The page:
Proper Air and Moisture Control in Homes, According to the US Department of Energy
Air and moisture control in homes, says the US Department of Energy, begins with a discussion of what used to be called “vapor barriers,” but are now referred to as “vapor diffusion retarders.”
Vapor diffusion retarders can aid in controlling moisture within “basements, ceilings, crawlspaces, floors, slab-on-grade foundations and walls,” and accomplish this by cutting down on how quickly “water vapor moves through a material.”
Permeability of Vapor Diffusion Retarders
Water vapor diffusion is measured in units called “perms,” for “permeability.”
There are three types of water vapor retarders acknowledged by The International Residential Code:
1) CLASS I RETARDERS, OF .1 PERM OR LOWER, which are composed of “glass, sheet metal, polyethylene sheet, or rubber membrane.”
2) CLASS II RETARDERS, OF BETWEEN .1 PERMS AND 1. PERMS, and which are made up of “extruded polystyrene, 30 pound asphalt coated paper, plywood, or bitumen-coated kraft paper.”
3) CLASS III RETARDERS, OF BETWEEN 1. PERMS AND 10 PERMS, and which are composed of “unfaced fiberglass insulation, cellulose insulation, board lumber, concrete block, brick, 15 pound asphalt coated paper, or housewrap.”
For air and moisture control in homes, these vapor diffusion retarders are usually manufactured as “membranes or coatings,” which are “thin and flexible.” But, this is not always the case. Some retarders–known as “structural”–are made of “thicker sheet materials,” like “rigid foam insulation, reinforced plastics, aluminum and stainless steel.” These thicker and stiffer retarders are fastened by some mechanical means and “sealed at the joints.”
Thinner, bendable retarders are usually made in rolls and include “polyethylene sheeting, aluminum or paper faced fiberglass roll insulation and foil-backed wallboard.” Thicker, paint-like substances can also act as vapor diffusion retarders.
Permeability, Climate, and New Home Construction
For those building new homes in mild climates, products such as “painted gypsum wallboard and plaster wall coatings” may be sufficient retarders.
For new-home construction in extreme heat and/or cold, vapor diffusion retarders with a higher permeability work best, and should be installed “closest to the warm side of a structural assembly” and facing the “interior of the building in cold climates” and “the exterior in hot/wet climates.”
In extremely cold and hot/humid environments, your retarder installation must be as accurate and thorough as possible. Make sure that every tear, opening, or puncture that occurs during the construction is completely re-sealed. Otherwise, you could end up with “condensation within the cavity” and moist insulation. Furthermore, wet insulation assuredly leads to problems such as wood rot and mold.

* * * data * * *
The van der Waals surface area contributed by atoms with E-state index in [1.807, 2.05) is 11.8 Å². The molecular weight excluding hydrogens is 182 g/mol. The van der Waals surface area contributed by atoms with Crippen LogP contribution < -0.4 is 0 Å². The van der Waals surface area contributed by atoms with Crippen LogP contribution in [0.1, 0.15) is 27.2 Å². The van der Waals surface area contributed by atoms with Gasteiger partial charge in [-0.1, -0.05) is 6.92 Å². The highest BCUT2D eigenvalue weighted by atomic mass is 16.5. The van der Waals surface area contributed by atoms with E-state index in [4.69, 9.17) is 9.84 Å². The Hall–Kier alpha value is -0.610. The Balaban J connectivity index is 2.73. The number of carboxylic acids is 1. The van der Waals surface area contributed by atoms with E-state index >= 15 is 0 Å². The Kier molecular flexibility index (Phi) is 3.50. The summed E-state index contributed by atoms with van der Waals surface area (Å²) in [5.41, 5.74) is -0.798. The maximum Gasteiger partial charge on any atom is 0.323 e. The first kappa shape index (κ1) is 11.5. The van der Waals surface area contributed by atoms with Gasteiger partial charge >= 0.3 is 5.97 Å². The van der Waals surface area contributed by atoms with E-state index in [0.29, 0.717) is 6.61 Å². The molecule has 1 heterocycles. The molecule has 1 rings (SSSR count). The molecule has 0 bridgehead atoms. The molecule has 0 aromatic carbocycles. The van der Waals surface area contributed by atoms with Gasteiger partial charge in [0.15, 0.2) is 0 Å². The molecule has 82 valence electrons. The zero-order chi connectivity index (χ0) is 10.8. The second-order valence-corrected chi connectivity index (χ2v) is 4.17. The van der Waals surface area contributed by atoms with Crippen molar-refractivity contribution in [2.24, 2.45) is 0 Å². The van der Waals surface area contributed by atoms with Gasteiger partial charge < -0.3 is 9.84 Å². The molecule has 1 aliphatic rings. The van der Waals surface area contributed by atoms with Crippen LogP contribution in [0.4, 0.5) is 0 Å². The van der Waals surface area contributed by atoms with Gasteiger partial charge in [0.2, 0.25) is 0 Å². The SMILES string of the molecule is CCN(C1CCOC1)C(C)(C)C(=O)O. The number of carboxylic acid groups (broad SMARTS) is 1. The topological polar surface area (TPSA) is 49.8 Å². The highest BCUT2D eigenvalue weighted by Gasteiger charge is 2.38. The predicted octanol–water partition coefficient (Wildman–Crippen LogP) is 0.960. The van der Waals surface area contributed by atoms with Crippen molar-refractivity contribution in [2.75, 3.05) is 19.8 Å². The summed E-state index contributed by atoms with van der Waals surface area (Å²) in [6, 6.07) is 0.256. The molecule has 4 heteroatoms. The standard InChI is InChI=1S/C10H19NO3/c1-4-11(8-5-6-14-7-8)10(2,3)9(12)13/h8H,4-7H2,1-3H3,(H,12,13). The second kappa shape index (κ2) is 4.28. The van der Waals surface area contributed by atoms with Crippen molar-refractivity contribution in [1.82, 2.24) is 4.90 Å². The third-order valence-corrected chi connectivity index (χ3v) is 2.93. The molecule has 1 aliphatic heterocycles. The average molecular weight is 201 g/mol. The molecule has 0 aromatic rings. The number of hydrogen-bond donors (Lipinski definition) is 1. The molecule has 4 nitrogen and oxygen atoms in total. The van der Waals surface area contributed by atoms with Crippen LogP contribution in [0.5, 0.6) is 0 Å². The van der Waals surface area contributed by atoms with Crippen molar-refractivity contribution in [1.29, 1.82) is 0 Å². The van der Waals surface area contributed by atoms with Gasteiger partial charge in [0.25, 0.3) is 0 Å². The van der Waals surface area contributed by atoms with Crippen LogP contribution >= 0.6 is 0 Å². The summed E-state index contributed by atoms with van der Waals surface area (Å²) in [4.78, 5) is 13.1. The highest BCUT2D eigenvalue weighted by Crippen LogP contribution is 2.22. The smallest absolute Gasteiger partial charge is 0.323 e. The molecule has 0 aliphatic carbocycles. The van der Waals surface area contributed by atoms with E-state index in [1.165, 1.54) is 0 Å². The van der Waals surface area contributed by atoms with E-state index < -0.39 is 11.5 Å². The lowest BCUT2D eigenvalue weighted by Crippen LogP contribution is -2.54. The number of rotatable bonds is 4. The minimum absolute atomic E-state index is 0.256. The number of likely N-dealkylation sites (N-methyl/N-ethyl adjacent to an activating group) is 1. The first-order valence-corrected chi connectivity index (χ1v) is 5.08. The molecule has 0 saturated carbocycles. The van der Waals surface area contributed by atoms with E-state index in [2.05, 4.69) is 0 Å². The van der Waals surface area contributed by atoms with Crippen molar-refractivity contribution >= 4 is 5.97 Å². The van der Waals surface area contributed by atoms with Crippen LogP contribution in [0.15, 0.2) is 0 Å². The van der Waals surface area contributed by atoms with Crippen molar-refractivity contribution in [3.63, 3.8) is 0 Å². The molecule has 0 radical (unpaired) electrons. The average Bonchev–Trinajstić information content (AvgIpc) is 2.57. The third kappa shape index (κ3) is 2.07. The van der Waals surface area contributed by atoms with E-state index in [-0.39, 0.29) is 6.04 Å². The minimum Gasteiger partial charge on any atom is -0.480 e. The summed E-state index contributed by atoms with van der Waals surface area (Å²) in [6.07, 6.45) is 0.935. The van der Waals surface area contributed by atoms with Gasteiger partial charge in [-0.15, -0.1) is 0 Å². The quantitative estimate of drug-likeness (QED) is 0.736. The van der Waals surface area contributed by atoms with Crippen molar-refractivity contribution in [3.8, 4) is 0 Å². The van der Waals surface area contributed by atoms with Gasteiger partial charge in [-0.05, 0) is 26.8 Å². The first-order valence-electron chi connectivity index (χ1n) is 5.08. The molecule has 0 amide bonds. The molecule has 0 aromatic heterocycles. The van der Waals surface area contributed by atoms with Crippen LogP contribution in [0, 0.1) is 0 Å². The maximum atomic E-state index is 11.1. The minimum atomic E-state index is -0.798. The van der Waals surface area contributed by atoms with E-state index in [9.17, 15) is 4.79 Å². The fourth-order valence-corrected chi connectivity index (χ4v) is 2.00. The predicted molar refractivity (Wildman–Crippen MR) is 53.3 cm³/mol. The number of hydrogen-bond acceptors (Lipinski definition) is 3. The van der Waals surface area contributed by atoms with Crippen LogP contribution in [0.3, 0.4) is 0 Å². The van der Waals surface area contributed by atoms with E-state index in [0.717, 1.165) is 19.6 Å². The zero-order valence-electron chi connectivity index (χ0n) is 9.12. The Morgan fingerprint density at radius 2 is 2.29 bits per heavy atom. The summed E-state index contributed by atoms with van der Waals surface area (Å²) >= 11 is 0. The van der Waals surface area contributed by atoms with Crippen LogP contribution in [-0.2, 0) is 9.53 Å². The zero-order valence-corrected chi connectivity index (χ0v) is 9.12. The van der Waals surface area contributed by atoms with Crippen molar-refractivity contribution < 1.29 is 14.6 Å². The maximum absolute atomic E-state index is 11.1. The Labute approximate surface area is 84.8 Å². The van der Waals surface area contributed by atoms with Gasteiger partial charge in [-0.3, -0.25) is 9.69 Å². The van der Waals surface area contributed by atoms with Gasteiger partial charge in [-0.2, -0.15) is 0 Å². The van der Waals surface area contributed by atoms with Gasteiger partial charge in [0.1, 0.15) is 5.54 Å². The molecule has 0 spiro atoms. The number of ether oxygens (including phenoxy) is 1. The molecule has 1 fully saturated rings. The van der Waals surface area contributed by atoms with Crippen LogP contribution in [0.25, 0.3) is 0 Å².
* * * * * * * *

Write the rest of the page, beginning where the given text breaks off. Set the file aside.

Existing Home Air Control and Renovation
It’s not easy to add vapor diffusion retarders to an older home. Getting a professional “energy audit” and “thoroughly sealing any leaks” is often the best way solution for air and moisture control of a preexisting building.
And, if you don’t reside in an extremely cold climate, “numerous layers of paint on the walls and ceilings” can certainly help slow down moisture movement. In choosing a paint for vapor barrier purposes, consult the label for the perm rating. If it’s not on the label, ask store personnel about the paint’s formula. The higher the “percentage of solids and thickness” of that formula, the better the moisture/air retardation effects. Glossy and acrylic paints act as better retarders than flats and latex. When in doubt, apply many coats and look for paint expressly labeled “vapor diffusion retarder.”
Importance of Air and Moisture Control
To cut down on moisture within homes, air gaps must be sealed. Air leakage into and out of a structure makes up almost “30% of…heating and cooling costs.” An air barrier is a great solution for increasing air tightness.
House wrap is not the best solution for an air and moisture control. It can be easily damaged during construction defeating the whole purpose of an air barrier to begin with. Every seam or staple hole allows for unwanted air intrusion.
A continuous air barrier and moisture barrier ensures airtightness. A high performance barrier resists air movement, and therefore moisture, by increased air tightness. Air barriers and moisture barriers that come in fully adhered sheets, are particularly useful due to ease of application.
Before construction on a new building or renovation of an old one, it’s best to employ the “whole systems approach,” and analyze how air/vapor retardation “materials and techniques” will interact with the structure as a whole. Considering the perms needed depending on the local climate will ensure proper air and moisture control, and therefore building longevity.